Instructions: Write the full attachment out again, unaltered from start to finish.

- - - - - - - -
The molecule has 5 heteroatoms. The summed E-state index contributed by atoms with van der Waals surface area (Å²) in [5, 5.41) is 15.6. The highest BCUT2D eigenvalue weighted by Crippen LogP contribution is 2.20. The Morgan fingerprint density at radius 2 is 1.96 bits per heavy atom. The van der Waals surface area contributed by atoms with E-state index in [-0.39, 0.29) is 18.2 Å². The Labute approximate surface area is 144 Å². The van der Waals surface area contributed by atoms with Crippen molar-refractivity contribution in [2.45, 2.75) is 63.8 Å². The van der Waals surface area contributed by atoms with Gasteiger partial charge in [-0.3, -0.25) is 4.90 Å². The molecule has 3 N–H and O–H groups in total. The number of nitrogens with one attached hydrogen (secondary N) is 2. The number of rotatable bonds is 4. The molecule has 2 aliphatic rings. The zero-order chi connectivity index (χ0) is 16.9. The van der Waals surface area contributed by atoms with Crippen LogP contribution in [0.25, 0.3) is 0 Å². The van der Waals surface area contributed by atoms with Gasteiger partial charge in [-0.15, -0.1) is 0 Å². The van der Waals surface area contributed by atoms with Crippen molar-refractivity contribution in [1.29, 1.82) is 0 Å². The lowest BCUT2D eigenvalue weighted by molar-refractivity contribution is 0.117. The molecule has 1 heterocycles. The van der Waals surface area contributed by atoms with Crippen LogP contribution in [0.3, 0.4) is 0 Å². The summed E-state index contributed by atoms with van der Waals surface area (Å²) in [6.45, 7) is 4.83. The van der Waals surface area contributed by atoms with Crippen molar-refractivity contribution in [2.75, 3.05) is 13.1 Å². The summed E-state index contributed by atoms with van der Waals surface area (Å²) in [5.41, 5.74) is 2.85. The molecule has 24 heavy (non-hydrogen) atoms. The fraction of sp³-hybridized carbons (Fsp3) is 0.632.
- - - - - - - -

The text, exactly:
The molecule has 5 heteroatoms. The summed E-state index contributed by atoms with van der Waals surface area (Å²) in [5, 5.41) is 15.6. The highest BCUT2D eigenvalue weighted by Crippen LogP contribution is 2.20. The Morgan fingerprint density at radius 2 is 1.96 bits per heavy atom. The van der Waals surface area contributed by atoms with E-state index in [-0.39, 0.29) is 18.2 Å². The Labute approximate surface area is 144 Å². The van der Waals surface area contributed by atoms with Crippen molar-refractivity contribution in [2.45, 2.75) is 63.8 Å². The van der Waals surface area contributed by atoms with Gasteiger partial charge in [-0.3, -0.25) is 4.90 Å². The molecule has 3 N–H and O–H groups in total. The number of nitrogens with one attached hydrogen (secondary N) is 2. The number of rotatable bonds is 4. The molecule has 2 aliphatic rings. The zero-order chi connectivity index (χ0) is 16.9. The van der Waals surface area contributed by atoms with Crippen LogP contribution in [0.25, 0.3) is 0 Å². The van der Waals surface area contributed by atoms with Gasteiger partial charge in [-0.15, -0.1) is 0 Å². The van der Waals surface area contributed by atoms with Crippen molar-refractivity contribution in [1.29, 1.82) is 0 Å². The lowest BCUT2D eigenvalue weighted by molar-refractivity contribution is 0.117. The molecule has 1 heterocycles. The van der Waals surface area contributed by atoms with Crippen LogP contribution in [0.3, 0.4) is 0 Å². The summed E-state index contributed by atoms with van der Waals surface area (Å²) in [6.45, 7) is 4.83. The van der Waals surface area contributed by atoms with Crippen molar-refractivity contribution in [2.75, 3.05) is 13.1 Å². The summed E-state index contributed by atoms with van der Waals surface area (Å²) in [5.41, 5.74) is 2.85. The molecule has 24 heavy (non-hydrogen) atoms. The fraction of sp³-hybridized carbons (Fsp3) is 0.632.